As for Ochoa's contention that the Ravens "haven't done anything" to provide Jackson with more weapons at wide receiver, that's simply not true. Baltimore drafted wide receivers in the first round in 2019 (Brown) and 2021 (Rashod Bateman).
Brown had more receptions and yards than Metcalf last season; Brown posted 91 catches for 1,008 yards, while Metcalf had 75 catches for 967 yards. However, Metcalf had 12 touchdowns to Brown's six. Bateman's rookie season was hampered by a groin injury, but he showed flashes of what he's capable of when healthy.
Regarding Ochoa's contention that the Ravens should've pursued Robinson (who was franchise-tagged by the Chicago Bears) and Golladay (who signed a four-year, $72 million deal with the New York Giants), the two veteran receivers had 75 catches, 931 yards and one touchdown combined last season.
Justin Tucker Goes in First Round in 2012 Redraft
The Ravens signed Justin Tucker as an undrafted free agent, but he didn't make it out of the first round in a 2012 redraft by NFL.com’s Adam Rank.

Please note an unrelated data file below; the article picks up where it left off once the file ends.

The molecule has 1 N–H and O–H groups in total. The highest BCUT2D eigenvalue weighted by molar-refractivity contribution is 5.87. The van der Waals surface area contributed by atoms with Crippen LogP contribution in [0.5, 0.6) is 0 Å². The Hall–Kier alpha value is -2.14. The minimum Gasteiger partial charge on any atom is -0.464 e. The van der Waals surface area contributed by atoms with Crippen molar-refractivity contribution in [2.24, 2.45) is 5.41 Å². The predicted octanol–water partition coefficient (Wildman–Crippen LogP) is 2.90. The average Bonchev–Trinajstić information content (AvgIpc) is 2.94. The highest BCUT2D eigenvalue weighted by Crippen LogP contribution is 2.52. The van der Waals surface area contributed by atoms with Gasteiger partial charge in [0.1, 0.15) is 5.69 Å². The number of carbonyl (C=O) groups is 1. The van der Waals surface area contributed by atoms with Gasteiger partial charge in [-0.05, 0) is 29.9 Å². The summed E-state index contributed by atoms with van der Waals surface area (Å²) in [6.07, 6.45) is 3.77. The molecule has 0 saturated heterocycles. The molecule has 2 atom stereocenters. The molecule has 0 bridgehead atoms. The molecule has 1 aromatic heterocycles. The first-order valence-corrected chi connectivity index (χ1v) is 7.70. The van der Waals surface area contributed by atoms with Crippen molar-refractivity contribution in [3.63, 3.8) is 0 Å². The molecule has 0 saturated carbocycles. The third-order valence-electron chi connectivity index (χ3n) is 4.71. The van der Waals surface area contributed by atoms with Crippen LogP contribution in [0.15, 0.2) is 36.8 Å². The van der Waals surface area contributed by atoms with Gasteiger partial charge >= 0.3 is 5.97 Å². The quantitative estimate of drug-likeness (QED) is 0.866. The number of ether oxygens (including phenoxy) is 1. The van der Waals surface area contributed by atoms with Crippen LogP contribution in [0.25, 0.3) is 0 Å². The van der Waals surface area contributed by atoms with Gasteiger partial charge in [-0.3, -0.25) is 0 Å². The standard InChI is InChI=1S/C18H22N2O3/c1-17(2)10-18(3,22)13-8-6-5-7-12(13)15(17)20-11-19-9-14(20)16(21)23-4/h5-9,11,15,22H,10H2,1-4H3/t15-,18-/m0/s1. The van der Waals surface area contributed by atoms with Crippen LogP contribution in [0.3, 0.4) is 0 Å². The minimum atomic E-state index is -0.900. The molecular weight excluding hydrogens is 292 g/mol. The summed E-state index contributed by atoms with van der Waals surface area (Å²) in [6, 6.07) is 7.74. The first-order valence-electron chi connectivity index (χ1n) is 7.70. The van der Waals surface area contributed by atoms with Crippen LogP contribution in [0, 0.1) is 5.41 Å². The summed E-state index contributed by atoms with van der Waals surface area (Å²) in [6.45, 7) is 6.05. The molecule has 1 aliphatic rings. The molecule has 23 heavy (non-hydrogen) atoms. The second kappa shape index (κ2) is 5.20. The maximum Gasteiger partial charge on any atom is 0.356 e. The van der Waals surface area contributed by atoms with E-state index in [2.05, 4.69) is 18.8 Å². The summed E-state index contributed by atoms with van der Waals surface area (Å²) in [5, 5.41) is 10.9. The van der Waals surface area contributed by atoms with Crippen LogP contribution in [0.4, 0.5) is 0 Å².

Rank had Tucker going to the Los Angeles Chargers with the 18th-overall pick.
"Imagine how differently the past decade would have turned out for the infamously snake-bitten Chargers if they'd nabbed the most accurate kicker in NFL history (91.061 percent field-goal rate), who went undrafted in real life," Rank wrote. "Since 2012, the Chargers have had 12 different players attempt at least one field goal for them. With this pick, they secure someone who could still be winning games for them today.
"And while one could make a solid argument for basically any team above to draft Tucker, we have to at least nod to the fact that kickers simply don't get picked in the first round — only one kicker, Sebastian Janikowski, who went 17th overall to the Raiders in 2000, has been chosen in Round 1 in the past 44 years. So No. 18 feels like a fair place to slot Tucker."
The Ravens had the 29th-overall pick in 2012, but they traded it to the Minnesota Vikings. Rank had the Ravens keeping the pick and selecting offensive lineman Kelechi Osemele.
"Osemele was an excellent selection for Baltimore in the second round in real life but likely wouldn't last until the 60th overall choice in a redraft," Rank wrote.